New area of usage for the Real Heart heart pump
During the development of model 11, which is designed in two halves, we have, together with heart surgeons, seen new possibilities to use one pump half as a ventricular assist device. On May 4th the we performed the first test to operate the Real Heart assisist device into a test animal.
Up until now we have worked with a TAH product (Total Artificial Heart). This type of heart pump is used when the entire heart fails. A more common condition is when only one half of the heart fails. This type of failure can be temporary and can occur after e.g. an acute inflammation of the heart muscle. Patients with acute heart failure can be saved by implanting a ventricular assist device to support the failing half of the heart without removing the biological heart. A ventricular assist device is thus a smaller pump that works in coordination with the failing heart half, and supports it so that circulation is sustained at a sufficient level.
After a thorough assessment together with heart surgeons we took the decision to preform a first test to insert a heart pump half model 11 as a ventricular assist. This operation was perfect.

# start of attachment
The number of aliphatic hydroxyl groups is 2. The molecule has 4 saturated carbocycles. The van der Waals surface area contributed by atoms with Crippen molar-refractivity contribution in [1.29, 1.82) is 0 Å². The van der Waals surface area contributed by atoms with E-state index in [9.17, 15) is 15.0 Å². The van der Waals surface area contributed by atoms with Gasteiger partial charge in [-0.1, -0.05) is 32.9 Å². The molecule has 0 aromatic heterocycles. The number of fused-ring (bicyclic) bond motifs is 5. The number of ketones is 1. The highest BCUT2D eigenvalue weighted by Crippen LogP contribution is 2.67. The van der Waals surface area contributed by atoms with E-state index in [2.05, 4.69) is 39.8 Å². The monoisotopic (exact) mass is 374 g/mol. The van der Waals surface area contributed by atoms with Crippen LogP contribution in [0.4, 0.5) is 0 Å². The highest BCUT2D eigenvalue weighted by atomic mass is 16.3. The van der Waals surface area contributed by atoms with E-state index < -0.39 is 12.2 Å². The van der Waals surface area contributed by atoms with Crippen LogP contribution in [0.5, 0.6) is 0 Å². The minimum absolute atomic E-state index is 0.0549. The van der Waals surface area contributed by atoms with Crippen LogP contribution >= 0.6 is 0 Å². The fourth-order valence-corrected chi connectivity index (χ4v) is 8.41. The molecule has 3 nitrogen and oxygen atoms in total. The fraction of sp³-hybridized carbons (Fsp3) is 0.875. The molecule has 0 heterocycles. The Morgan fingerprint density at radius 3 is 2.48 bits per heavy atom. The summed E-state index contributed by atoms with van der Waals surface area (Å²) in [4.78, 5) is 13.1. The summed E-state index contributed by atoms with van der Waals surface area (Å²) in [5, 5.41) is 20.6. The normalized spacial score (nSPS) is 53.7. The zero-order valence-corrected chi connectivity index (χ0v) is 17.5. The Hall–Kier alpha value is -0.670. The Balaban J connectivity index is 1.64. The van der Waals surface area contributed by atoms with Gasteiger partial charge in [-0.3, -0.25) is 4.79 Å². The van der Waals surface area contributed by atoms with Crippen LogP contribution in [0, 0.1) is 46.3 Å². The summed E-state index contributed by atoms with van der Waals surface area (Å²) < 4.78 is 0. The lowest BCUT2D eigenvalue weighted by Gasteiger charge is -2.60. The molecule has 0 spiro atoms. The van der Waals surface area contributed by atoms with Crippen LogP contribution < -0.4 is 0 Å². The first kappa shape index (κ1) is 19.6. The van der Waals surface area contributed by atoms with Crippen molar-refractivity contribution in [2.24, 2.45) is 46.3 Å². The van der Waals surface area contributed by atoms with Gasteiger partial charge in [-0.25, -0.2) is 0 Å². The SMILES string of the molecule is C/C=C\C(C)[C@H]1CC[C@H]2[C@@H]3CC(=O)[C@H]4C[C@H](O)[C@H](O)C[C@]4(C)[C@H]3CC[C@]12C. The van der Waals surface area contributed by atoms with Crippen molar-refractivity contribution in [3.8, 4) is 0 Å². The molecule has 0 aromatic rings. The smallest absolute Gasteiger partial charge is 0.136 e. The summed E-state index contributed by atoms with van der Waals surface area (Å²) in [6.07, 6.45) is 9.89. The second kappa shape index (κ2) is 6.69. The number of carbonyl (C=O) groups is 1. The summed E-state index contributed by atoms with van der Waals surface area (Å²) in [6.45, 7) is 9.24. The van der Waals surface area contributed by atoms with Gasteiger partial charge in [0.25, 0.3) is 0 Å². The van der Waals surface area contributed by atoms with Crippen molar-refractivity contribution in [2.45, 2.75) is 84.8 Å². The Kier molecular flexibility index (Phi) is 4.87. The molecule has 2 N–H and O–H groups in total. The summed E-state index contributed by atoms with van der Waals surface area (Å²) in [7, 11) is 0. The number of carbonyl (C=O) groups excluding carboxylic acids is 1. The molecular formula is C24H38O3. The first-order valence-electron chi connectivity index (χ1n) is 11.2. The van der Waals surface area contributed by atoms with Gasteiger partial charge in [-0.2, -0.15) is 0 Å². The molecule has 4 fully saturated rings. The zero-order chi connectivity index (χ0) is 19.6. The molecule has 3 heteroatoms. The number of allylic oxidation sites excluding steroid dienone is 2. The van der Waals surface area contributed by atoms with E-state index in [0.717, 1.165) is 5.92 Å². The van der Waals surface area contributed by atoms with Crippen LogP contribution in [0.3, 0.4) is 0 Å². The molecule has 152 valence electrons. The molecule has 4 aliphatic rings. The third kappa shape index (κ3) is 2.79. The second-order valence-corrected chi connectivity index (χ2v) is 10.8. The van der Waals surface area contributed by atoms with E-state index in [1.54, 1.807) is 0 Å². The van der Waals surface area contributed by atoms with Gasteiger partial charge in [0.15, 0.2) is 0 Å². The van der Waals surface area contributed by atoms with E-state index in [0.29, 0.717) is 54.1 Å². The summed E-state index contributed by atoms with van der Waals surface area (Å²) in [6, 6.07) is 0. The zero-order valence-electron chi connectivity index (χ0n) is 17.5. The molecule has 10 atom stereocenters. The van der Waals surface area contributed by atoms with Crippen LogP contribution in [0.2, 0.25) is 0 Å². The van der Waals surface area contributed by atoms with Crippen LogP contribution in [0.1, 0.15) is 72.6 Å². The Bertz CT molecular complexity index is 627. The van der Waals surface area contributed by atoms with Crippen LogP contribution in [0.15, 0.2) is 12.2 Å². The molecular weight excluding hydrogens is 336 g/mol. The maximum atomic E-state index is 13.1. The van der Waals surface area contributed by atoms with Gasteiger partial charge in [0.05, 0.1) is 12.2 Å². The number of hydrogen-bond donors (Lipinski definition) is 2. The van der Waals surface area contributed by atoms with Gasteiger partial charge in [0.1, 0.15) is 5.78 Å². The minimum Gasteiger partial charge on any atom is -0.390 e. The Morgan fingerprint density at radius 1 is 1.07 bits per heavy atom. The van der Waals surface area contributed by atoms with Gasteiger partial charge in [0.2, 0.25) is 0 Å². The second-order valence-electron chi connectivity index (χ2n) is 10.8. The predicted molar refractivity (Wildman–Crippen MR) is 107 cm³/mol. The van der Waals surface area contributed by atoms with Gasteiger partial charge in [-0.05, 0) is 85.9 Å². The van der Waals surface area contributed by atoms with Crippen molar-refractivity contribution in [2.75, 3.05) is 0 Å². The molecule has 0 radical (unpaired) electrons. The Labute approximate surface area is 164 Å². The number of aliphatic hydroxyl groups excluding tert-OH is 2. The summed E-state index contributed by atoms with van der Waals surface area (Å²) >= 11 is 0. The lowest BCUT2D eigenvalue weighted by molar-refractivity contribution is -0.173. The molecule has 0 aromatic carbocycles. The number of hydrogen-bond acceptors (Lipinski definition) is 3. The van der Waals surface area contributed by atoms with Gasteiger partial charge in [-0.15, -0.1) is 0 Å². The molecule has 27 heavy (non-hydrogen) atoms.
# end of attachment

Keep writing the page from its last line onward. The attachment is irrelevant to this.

For more information, please contact
Azad Najar, CEO
073-667 34 63
About Scandinavian Real Heart AB – Only approximately 5000 heart transplants are performed yearly in the world, and the supply of donor hearts is very limited. The need is great, and patients with heart failure die while waiting for a new heart. Scandinavian Real Heart is developing a heart pump (TAH) that mimics the body’s natural circulation, that will be possible to use as a temporary solution for patients waiting for a heart transplant.
- Progress in Real Heart’s Product Development
- Real Heart plans to perform next series of tests in the United States
- New area of usage for the Real Heart heart pump
- Real Heart successfully completes phase 1 of pre-clinical animal operations.
- Scandinavian Real Heart recruits new employee and establishes contact with Texas Heart Institute in Houston and with Cleveland Clinic.